Feeling The Distance

Photo: Des Jalles

Ethan McLaughlin

This article originally featured on Ethan’s blog at http://dealingwithtc.blogspot.co.uk/2016/04/feeling-distance.html

So firstly, on a medical standpoint, some slight improvements. My markers have halved but they have not flattened, so there’s not enough to allow doctors to be able to make a confident conclusion.

Alongside this, there is the possibility that. the surgery, the tests, the distance and the waiting, might all happen again if that second lump, which I am praying is a prosthetic, turns out to be a relapse. The doctor I spoke to over the phone, looking at the surgical notes, could neither confirm nor rule out a surgical mess up, because there was language in the notes which he (because he is not a surgeon according to him) was unfamiliar with. So either I am still dying or someone messed up the joys.

Yes, you guessed it – more blood tests, which hopefully shows my levels are normal. Or I get angry with someone for their incompetence. If it is the case, I suspect I will never meet the person as for anyone who has had the misfortune of going through a type of disease which requires any number of hospital visits, you very rarely see the same person twice.

But aside from this, I think one of the things I was least prepared for was the distance. This builds on what I said yesterday, but for me, it really is true in that my life and the women I love is across a sea.

Third year is never meant to be easy, but it really does suck that the best you can do for someone is be on the other end of the phone, when you really want to put two arms around them and tell them it will be fine.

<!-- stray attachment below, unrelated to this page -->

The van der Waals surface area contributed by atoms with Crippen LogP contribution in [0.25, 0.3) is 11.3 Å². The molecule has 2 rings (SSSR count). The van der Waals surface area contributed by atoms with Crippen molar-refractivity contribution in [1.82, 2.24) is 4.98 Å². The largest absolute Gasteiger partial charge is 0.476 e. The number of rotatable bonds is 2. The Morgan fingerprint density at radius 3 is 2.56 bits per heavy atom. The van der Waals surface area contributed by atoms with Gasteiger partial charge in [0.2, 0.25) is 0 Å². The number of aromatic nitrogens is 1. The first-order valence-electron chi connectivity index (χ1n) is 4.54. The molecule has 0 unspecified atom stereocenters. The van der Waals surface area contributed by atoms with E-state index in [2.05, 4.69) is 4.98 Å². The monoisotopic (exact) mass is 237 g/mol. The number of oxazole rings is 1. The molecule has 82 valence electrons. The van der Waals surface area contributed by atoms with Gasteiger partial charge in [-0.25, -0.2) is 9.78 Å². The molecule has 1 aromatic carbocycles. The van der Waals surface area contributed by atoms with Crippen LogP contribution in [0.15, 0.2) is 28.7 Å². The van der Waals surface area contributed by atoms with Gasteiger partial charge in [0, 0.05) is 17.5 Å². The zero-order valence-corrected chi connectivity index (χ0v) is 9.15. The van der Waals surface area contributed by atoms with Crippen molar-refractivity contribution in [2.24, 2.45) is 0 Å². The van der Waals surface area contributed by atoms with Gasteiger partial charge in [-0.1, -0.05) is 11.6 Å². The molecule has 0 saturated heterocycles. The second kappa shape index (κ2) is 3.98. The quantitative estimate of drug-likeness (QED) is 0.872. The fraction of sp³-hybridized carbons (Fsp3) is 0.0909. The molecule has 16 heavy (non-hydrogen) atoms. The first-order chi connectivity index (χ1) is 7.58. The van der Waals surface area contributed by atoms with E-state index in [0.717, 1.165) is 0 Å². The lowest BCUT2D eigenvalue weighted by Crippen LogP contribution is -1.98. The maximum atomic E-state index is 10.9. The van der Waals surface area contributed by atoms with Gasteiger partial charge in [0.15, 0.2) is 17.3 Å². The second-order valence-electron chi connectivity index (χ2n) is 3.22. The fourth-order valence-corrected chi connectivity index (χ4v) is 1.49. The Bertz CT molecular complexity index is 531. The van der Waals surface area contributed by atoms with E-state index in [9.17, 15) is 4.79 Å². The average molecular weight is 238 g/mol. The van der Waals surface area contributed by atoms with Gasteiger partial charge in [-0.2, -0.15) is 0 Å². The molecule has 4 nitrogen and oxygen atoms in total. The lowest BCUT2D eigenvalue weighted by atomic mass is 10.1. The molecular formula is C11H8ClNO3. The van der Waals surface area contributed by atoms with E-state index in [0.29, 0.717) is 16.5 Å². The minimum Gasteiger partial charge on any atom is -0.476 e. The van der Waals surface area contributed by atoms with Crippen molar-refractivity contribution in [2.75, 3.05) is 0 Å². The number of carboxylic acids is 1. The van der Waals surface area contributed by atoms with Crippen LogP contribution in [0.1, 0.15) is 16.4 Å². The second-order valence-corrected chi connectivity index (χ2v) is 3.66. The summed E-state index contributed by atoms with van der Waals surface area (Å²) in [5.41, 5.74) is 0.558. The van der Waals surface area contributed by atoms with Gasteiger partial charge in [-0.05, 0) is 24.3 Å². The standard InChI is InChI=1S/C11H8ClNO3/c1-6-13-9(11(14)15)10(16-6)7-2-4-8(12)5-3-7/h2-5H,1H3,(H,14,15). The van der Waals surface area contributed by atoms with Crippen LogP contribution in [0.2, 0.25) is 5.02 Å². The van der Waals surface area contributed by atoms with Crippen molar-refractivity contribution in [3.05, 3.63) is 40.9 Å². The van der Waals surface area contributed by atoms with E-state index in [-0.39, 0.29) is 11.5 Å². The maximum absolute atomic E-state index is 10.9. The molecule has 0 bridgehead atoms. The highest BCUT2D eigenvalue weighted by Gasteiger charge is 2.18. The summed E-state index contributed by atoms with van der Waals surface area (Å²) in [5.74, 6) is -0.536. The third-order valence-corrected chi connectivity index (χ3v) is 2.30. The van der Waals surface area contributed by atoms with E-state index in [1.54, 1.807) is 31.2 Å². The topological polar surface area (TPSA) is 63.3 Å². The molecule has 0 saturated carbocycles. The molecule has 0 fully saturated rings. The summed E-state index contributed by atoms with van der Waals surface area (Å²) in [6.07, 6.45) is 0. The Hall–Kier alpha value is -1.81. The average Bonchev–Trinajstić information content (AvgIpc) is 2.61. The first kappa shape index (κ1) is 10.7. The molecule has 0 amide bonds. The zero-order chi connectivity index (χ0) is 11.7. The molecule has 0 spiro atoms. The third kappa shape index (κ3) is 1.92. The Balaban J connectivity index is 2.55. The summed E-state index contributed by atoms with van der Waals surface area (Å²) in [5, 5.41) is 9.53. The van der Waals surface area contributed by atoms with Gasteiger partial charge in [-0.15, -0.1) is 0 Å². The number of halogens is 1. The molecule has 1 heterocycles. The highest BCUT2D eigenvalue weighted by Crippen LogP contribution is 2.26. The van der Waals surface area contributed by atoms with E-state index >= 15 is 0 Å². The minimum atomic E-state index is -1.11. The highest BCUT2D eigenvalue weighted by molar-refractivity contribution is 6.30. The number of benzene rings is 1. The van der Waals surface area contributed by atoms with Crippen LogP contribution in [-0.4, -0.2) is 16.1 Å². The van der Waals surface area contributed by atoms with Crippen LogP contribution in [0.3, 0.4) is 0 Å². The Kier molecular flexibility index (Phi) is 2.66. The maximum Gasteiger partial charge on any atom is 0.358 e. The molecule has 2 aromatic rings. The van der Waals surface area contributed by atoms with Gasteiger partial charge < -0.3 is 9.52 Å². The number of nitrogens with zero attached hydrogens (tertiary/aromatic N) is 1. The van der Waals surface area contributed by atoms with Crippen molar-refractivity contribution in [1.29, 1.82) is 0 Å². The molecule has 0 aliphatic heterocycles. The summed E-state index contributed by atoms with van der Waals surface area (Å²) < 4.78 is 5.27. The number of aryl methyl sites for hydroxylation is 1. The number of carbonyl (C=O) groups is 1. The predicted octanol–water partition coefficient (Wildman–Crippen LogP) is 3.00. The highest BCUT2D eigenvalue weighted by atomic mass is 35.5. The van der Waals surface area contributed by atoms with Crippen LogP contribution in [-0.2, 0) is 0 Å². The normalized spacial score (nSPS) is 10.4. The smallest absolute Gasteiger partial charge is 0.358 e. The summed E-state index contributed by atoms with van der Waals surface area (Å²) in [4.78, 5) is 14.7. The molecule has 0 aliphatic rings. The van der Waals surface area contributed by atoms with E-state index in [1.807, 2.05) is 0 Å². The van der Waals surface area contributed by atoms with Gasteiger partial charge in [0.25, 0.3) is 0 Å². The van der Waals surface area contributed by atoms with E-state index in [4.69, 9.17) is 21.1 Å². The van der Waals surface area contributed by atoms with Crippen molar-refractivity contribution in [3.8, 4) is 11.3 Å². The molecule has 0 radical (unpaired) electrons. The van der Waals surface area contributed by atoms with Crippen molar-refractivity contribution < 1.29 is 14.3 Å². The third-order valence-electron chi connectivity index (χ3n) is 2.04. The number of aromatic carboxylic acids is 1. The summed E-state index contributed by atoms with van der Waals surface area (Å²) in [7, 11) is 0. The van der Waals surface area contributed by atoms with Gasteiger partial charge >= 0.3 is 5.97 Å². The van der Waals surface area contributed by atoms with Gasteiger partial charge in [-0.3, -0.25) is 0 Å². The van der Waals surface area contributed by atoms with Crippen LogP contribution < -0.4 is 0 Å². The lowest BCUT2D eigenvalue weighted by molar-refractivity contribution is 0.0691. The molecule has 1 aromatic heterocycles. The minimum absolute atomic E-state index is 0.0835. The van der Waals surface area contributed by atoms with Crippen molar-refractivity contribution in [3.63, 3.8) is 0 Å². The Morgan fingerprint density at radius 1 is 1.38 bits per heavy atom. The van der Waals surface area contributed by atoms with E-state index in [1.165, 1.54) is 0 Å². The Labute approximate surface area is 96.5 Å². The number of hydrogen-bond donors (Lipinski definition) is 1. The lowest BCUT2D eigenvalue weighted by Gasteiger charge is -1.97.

But in another way, distance is not only dependent on geography, but has also affected my interactions with my family and family friends. One of the most difficult things that I have tried to balance, sometimes successfully; sometime not, is being empathetic to peoples’ concerns, especially those of close family members.

Let’s see if I can describe my predictament. I am trying to be appreciative and understand others’ worries, but the fact is everyone is always going to think about the worst case scenario. It affects me in some ways; the everyday life I cannot appreciate and the difficulty that comes with going to work when everyone keeps asking you about your CANCER.

One of the ways I feel like I have gotten through this experience is being realistic and trying to plan for all eventualities, but at the same praying you never have to turn those plans into your reality.

So thankfully today I had a nice long walk. I would say this was to get myself back to some decent level of fitness, but also just get some fresh air for a good period of time; nothing quite beats some good power walking.

One of things I am learning to appreciate as I get older, is having the opportunity to just go and sit down to talk to someone and be able to take stock of how life is going. So thank you Joe. Blood test was nothing special but unlike my first round where I had to wait for around fifthteen people, this time was only five. Small victories, right? Hopefully my next blog will be my final one, but I know better than to really believe that. Either way you lucky people will be getting a video.

But what I do know is, Belfast, I will see you next week.

Published by The Gown Queen's University Belfast

The Gown has provided respected, quality and independent student journalism from Queen's University, Belfast since its 1955 foundation, by Dr. Richard Herman. Having had an illustrious line of journalists and writers for almost 70 years, that proud history is extremely important to us. The Gown is consistent in its quest to seek and develop the talents of aspiring student writers.

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